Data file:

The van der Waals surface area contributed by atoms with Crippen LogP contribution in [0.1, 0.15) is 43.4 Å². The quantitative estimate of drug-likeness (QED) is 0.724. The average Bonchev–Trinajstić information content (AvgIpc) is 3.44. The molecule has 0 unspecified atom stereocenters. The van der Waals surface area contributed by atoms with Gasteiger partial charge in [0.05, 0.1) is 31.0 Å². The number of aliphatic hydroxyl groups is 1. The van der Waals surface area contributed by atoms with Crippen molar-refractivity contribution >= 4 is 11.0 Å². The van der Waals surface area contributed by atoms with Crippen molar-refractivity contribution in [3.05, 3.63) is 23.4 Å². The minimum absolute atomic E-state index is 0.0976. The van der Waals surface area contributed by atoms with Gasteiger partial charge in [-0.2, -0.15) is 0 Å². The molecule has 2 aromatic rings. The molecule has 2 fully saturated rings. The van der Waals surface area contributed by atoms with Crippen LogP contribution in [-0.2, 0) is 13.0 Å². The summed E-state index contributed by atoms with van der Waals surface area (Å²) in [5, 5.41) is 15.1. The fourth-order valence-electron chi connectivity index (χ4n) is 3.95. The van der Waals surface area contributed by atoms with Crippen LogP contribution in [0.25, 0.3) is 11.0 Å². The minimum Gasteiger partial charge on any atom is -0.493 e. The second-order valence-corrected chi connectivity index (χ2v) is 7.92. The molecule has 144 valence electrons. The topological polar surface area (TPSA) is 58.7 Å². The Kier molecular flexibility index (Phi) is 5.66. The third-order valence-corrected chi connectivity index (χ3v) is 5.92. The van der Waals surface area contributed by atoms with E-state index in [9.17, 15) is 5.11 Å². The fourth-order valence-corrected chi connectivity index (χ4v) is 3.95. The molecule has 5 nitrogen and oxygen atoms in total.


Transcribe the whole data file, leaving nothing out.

The van der Waals surface area contributed by atoms with Crippen LogP contribution in [0.1, 0.15) is 43.4 Å². The quantitative estimate of drug-likeness (QED) is 0.724. The average Bonchev–Trinajstić information content (AvgIpc) is 3.44. The molecule has 0 unspecified atom stereocenters. The van der Waals surface area contributed by atoms with Gasteiger partial charge in [0.05, 0.1) is 31.0 Å². The number of aliphatic hydroxyl groups is 1. The van der Waals surface area contributed by atoms with Crippen molar-refractivity contribution >= 4 is 11.0 Å². The van der Waals surface area contributed by atoms with Crippen molar-refractivity contribution in [3.05, 3.63) is 23.4 Å². The minimum absolute atomic E-state index is 0.0976. The van der Waals surface area contributed by atoms with Gasteiger partial charge in [-0.2, -0.15) is 0 Å². The molecule has 2 aromatic rings. The molecule has 2 fully saturated rings. The van der Waals surface area contributed by atoms with Crippen LogP contribution in [-0.2, 0) is 13.0 Å². The summed E-state index contributed by atoms with van der Waals surface area (Å²) in [5, 5.41) is 15.1. The fourth-order valence-electron chi connectivity index (χ4n) is 3.95. The van der Waals surface area contributed by atoms with Crippen LogP contribution in [0.25, 0.3) is 11.0 Å². The minimum Gasteiger partial charge on any atom is -0.493 e. The second-order valence-corrected chi connectivity index (χ2v) is 7.92. The molecule has 144 valence electrons. The topological polar surface area (TPSA) is 58.7 Å². The Kier molecular flexibility index (Phi) is 5.66. The third-order valence-corrected chi connectivity index (χ3v) is 5.92. The van der Waals surface area contributed by atoms with E-state index in [9.17, 15) is 5.11 Å². The fourth-order valence-corrected chi connectivity index (χ4v) is 3.95. The molecule has 5 nitrogen and oxygen atoms in total.